Rep. Susan Wild (D-Pa.) is calling for legislative action on student mental health needs on college campuses.
Wild’s proposed bill, Enhancing Mental Health and Suicide Prevention Through Campus Planning Act, would ensure that college campuses are properly equipped to deal with the mental health needs of students.
In a May 5 press release, Wild said she is calling for her bill to be included in any upcoming COVID-19 package because mental health support is critical for the current and long-term health of our communities.
“The evidence-based strategies outlined in my bill will go a long way toward meeting the increasing mental health needs of our nation’s young adults during and after this crisis,” Wild said.
Wild has taken a keen interest in the issue of mental health in the past year and has made addressing it one of her top priorities.
She said among 21 million college and university students in the U.S., three-fifths felt overwhelming anxiety and one-third felt too depressed to function at some point in the last year.
“It was a whole lot of years ago that I was in college, but I still remember some of those feelings,” Wild said.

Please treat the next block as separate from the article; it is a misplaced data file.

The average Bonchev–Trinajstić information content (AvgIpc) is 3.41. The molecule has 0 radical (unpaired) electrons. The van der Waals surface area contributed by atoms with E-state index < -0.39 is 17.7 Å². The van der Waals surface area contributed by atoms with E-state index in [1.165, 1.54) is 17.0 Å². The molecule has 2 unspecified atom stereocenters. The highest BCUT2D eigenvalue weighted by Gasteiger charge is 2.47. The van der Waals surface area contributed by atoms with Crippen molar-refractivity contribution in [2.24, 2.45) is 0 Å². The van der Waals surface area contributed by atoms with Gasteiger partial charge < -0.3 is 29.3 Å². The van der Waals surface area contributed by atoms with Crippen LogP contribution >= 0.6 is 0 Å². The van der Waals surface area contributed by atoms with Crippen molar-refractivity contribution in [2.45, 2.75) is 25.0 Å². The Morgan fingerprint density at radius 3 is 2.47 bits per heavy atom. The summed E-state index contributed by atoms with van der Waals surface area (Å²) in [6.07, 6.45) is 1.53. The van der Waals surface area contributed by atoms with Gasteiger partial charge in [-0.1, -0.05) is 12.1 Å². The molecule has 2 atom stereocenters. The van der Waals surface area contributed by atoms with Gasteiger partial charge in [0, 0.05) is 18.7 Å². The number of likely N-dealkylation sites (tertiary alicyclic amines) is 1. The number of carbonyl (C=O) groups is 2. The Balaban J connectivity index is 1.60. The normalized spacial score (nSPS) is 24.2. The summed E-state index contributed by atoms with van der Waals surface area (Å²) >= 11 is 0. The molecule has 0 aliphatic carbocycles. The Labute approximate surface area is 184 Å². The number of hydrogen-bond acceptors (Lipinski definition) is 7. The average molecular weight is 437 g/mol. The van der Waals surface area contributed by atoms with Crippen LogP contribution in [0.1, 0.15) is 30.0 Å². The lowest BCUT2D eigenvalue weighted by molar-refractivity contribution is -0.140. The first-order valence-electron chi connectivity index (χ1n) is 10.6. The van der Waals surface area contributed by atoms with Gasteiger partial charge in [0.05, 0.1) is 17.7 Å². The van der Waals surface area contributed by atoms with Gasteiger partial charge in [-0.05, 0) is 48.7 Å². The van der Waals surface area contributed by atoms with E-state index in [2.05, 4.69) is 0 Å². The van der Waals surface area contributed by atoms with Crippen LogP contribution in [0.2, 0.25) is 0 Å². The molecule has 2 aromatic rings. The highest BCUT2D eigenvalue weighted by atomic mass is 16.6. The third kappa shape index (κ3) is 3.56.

After reading articles about how a college in Western Pennsylvania completely dropped its mental health program due to lack of funding, Wild discovered there are no federal requirements for mental health resources on college campuses.
“I was reading about this and thinking that these kids don’t really have anywhere to turn during this time,” Wild said. “Mental health issues on college campuses I think have been neglected, as mental health has been in every sector — it just has not been enough of a priority in our country.”
Wild said the bill she proposed would require the Department of Education (DOE) and the Department of Health and Human Servcies (HHS) to work together to help colleges develop and implement comprehensive mental health and suicide plans.